Getting DEI right

3 min read
Aug 8, 2022 8:28:38 PM

What is DEI, again?

DEI stands for diversity, equity and inclusion.  Diversity is a broad topic including race, gender, religion, sexual orientation, ethnicity, nationality, status, language, disability, age, religion and political perspective. Equity is the part that ensures process and company programs are fair and provide equal opportunity and outcome regardless of the individual engaging in it. Last but not least, inclusion refers to the practice of making sure everyone feels welcome and included. 

The difference between DEI and tokenism?

As companies progress, rules and regulations surrounding DEI are frequently put into place. As a result, some companies end up looking at DEI and ticking boxes. Take the example of hiring an employee from an underrepresented group for the wrong reasons and to simply to fill a quota. 

By definition, “tokenism is a symbolic effort to hire a small number of people from underrepresented groups to appear as if there is equality within a workplace.” Behind it is the intention. 

Simply ticking off boxes to appear diverse doesn't count and will eventually lead to visible frustration amongst employees who might feel that they were hired only due to their underrepresentation and not their fair talent. 

DEI mistakes to avoid

1. Putting burden onto underrepresented groups just to prove a point

A common mistake whilst trying to adhere to DEI standards is to start pushing additional, much more challenging responsibilities onto underrepresented groups. This often comes as unintentional mistakes, such as asking only female leaders to step up more than males. The truth is that including everyone, at the end of the day, is in itself an act of inclusivity. A conscious effort should be made not to force situations onto one group to be “inclusive.”

2. Being overly proud of your efforts

DEI should be a part of a company’s core values. It should be discrete and done for a good cause. Although it should be celebrated that the organisation is committed to holding DEI at its core value, it should not be something that anyone should be overly boastful about. It is much more helpful to let results speak for themselves rather than to be overly demonstrative about how much the organisation is including every one of all groups. 

3. Forgetting the smaller details

It has been proven repeatedly that DEI creates a comfortable work culture and therefore increases employee retention. As a result, it increases productivity, profit and calls for better decision-making on a board. However, upon embracing the benefits of DEI, “smaller” things such as inclusive holidays and attention to pronouns should not be ignored. Although these seem like minute details, it is significant to those who are being represented.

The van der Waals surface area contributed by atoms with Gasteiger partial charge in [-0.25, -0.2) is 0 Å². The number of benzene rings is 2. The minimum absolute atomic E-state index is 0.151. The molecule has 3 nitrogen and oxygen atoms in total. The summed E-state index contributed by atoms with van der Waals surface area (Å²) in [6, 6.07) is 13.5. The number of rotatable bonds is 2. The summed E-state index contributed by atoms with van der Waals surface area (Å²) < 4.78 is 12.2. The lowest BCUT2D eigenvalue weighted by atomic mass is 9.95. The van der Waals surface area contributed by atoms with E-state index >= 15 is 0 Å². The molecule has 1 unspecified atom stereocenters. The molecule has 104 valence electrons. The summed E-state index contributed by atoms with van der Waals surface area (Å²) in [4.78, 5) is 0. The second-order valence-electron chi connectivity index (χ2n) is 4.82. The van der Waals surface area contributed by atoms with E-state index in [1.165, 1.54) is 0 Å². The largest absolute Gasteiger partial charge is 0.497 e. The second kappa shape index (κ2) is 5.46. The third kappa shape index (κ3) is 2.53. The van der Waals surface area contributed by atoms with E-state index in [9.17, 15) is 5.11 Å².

Metrics to track your DEI success

Metrics exist that are capable of measuring DEI-focused initiatives. The financial and business outcomes of the DEI program need to be established. For example, if a company were to run an accelerated leadership program for persons of colour, you would need to measure its success. Goals need to be established and further separated into DEI outcomes, where particular DEI outcomes are addressed. For example, tracking job level representation, revenue per employee, and sales growth concerning diversity and promotion rates are valid methods for measuring DEI initiatives. 

As Steven Bowman of Conscious Governance puts it, “DEI success in the Boardroom is achieved when there is a well-designed and robust analysis of existing skills, backgrounds and life experiences that meet the current and future strategic needs of the organisation. A Board Skills matrix should be designed to measure and monitor these.”

Simon Telfer, managing director of Stimulus New Zealand, adds, “success can be measured in a couple of ways. Do individual board members believe their insights are genuinely sought, listened to and valued? Secondly, can the board point to decisions that were made stronger after actively seeking diverse perspectives, thinking and life experience.”

There are many ways to track DEI success, from measuring outcomes to building complete analysis to skill matrices and monitoring board discussions. 


Tokenism can have a severely bad impact on employees from underrepresented groups, with the potential of causing them to question their skills and position within the organisation. It is important to remember that diversity is more than just a quota that needs to be filled. Diversity efforts are essential, but it is also important to focus on the root of why it needs to be done. The focus shouldn't just be on statistics. Empowering individuals in underrepresented groups is essential, allowing them to represent in their respective communities but not forcing them to. 

At the end of the day, diversity and inclusion can not be insincere. It is never too late to educate yourself on DEI and how to bring it into the organisation. 

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